Meet our bald eagles
by Scott Silver
May 25, 2010 | 2788 views | 0 0 comments | 51 51 recommendations | email to a friend | print
One of our most popular exhibits at the Wildlife Conservation Society’s Queens Zoo (or at any zoo, really) are the bald eagles.

For several different reasons, they are also one of my personal favorites. First, they are beautiful birds and probably the most photogenic animals at the zoo. We have one male and one female. The female, the larger of the pair, is named Claire, after the previous Queens borough president, Claire Schulman; a longtime supporter of WCS’s Queens Zoo. For many years, she worked to help us locate our first eagle for exhibition. The male eagle is named Mel, after Claire Schulman’s husband, Dr. Mel Schulman.

Both of these eagles are birds that were accidentally injured in the wild. Claire had a collision with a jet in Alaska, and Mel broke his shoulder as a young eaglet when the tree in which he was nesting fell over in a storm. Both birds are unable to fly and would not be able to survive in the wild on their own. The Queens Zoo is an excellent option for these birds.

The other reason I really like the eagle exhibit is because it allows us to talk about a conservation success story.

Bald eagles are found throughout the United States from Alaska to Mexico, from the Pacific Northwest, south to Florida and east to New Mexico. They eat fish, small animals, and occasionally carrion (animal carcasses). The name “bald eagle” references the white heads of adult eagles. (It takes about five years before the brown feathers around their heads are replaced by white ones.)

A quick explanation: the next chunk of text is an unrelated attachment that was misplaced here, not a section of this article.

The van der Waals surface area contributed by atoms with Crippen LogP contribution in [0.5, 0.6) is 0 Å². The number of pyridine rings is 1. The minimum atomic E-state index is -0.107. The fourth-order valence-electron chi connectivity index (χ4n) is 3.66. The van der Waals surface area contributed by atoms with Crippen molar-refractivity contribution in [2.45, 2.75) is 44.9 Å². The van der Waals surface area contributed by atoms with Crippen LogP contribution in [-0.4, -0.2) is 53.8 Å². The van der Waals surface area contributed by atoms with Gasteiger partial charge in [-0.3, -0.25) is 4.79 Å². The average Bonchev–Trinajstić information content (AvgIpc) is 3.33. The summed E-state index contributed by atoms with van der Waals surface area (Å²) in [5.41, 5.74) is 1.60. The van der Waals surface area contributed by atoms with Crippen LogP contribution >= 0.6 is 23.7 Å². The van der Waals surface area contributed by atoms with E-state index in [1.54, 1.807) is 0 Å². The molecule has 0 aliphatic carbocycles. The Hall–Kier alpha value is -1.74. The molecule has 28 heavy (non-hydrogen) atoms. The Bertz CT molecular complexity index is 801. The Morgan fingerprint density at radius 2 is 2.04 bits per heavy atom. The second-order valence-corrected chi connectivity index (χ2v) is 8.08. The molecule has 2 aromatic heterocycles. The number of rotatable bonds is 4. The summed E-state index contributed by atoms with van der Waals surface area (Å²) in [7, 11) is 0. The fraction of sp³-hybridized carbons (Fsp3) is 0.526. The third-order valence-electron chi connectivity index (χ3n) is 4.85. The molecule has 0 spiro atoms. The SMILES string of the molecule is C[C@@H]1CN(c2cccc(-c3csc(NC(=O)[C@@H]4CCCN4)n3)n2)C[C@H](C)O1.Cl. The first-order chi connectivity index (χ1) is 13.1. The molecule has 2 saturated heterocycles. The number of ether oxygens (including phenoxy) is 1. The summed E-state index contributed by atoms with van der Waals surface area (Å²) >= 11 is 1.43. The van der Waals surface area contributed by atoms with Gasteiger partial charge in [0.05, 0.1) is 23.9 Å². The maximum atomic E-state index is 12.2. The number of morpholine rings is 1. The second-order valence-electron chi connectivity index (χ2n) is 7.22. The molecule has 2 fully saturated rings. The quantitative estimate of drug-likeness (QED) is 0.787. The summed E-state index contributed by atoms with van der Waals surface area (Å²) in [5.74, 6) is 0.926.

In the 1960s, bald eagle populations were very low in the contiguous United States. Hunting and pollution - pesticides in particular - were killing off bald eagles and preventing the survival of new eagle chicks.

Bald eagles first received federal protection in 1967 under a law that preceded the Endangered Species Act of 1973, which made it illegal to hunt, collect or harass eagles, and classified the bald eagle as an endangered species. With these protections, and with the curtailment of pesticide pollution into the waterways of the United States, the bald eagle has been making a steady come back.

In 1995, the U.S. Fish and Wildlife Service upgraded the status of bald eagles in the lower 48 states from “endangered” to the less urgent status of “threatened.” In 2007, the American bald eagle was taken off the Endangered Species List, but it is still protected by the Bald and Golden Eagle Protection Act.

Today, eagles can be seen in increasing numbers throughout large parts of the United States. In winter, eagles are often found around the major waterways in the New York area, including the Hudson River and the Long Island Sound. On a recent visit this past winter to a Westchester reservoir, I counted 12 eagles roosting within 50 yards of each other. Bald eagles have clearly made a comeback.

So the American bald eagle is an excellent example of our ability to make a positive change for animals. People often think that endangered species are on a one-way trip to extinction, but the story of the bald eagle teaches us that fate of endangered species is not yet written, and that extinction does not have to be the final word if we work to change it. And that’s not a bad lesson to learn at the zoo, or anywhere else.

Scott Silver is the director of the Wildlife Conservation Society’s Queens Zoo.

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